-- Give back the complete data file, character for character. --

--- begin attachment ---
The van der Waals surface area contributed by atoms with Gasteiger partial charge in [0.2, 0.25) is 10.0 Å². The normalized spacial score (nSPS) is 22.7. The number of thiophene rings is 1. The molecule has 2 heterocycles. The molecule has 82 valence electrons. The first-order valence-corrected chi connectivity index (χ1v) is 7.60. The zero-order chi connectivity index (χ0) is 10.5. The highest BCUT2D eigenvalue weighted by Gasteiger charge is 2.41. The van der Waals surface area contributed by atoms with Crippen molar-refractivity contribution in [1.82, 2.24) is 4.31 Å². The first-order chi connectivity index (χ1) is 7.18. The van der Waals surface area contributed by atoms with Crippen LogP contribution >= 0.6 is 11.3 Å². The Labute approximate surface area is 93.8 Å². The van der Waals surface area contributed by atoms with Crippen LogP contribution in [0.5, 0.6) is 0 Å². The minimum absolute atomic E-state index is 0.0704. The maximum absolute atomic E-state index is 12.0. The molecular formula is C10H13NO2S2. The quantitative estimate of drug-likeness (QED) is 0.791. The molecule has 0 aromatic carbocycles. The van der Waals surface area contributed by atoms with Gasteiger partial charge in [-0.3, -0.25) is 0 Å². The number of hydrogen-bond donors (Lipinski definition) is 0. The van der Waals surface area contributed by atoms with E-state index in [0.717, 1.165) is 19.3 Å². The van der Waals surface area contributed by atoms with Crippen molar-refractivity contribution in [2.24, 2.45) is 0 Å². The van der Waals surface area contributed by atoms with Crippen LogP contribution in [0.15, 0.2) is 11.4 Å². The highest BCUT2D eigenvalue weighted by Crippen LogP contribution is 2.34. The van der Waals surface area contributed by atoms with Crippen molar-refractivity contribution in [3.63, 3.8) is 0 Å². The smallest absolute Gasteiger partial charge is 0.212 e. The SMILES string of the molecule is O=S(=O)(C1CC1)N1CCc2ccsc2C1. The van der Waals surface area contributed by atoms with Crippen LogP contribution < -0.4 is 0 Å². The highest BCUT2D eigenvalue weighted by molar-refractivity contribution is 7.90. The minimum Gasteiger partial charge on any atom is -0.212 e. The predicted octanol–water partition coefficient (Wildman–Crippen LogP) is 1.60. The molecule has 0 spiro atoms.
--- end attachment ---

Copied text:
The van der Waals surface area contributed by atoms with Gasteiger partial charge in [0.2, 0.25) is 10.0 Å². The normalized spacial score (nSPS) is 22.7. The number of thiophene rings is 1. The molecule has 2 heterocycles. The molecule has 82 valence electrons. The first-order valence-corrected chi connectivity index (χ1v) is 7.60. The zero-order chi connectivity index (χ0) is 10.5. The highest BCUT2D eigenvalue weighted by Gasteiger charge is 2.41. The van der Waals surface area contributed by atoms with Crippen molar-refractivity contribution in [1.82, 2.24) is 4.31 Å². The first-order chi connectivity index (χ1) is 7.18. The van der Waals surface area contributed by atoms with Crippen LogP contribution >= 0.6 is 11.3 Å². The Labute approximate surface area is 93.8 Å². The van der Waals surface area contributed by atoms with Crippen LogP contribution in [0.5, 0.6) is 0 Å². The minimum absolute atomic E-state index is 0.0704. The maximum absolute atomic E-state index is 12.0. The molecular formula is C10H13NO2S2. The quantitative estimate of drug-likeness (QED) is 0.791. The molecule has 0 aromatic carbocycles. The van der Waals surface area contributed by atoms with Gasteiger partial charge in [-0.3, -0.25) is 0 Å². The number of hydrogen-bond donors (Lipinski definition) is 0. The van der Waals surface area contributed by atoms with E-state index in [0.717, 1.165) is 19.3 Å². The van der Waals surface area contributed by atoms with Crippen molar-refractivity contribution in [2.24, 2.45) is 0 Å². The van der Waals surface area contributed by atoms with Crippen LogP contribution in [0.15, 0.2) is 11.4 Å². The highest BCUT2D eigenvalue weighted by Crippen LogP contribution is 2.34. The van der Waals surface area contributed by atoms with Crippen molar-refractivity contribution in [3.63, 3.8) is 0 Å². The smallest absolute Gasteiger partial charge is 0.212 e. The SMILES string of the molecule is O=S(=O)(C1CC1)N1CCc2ccsc2C1. The van der Waals surface area contributed by atoms with Crippen LogP contribution < -0.4 is 0 Å². The highest BCUT2D eigenvalue weighted by molar-refractivity contribution is 7.90. The minimum Gasteiger partial charge on any atom is -0.212 e. The predicted octanol–water partition coefficient (Wildman–Crippen LogP) is 1.60. The molecule has 0 spiro atoms.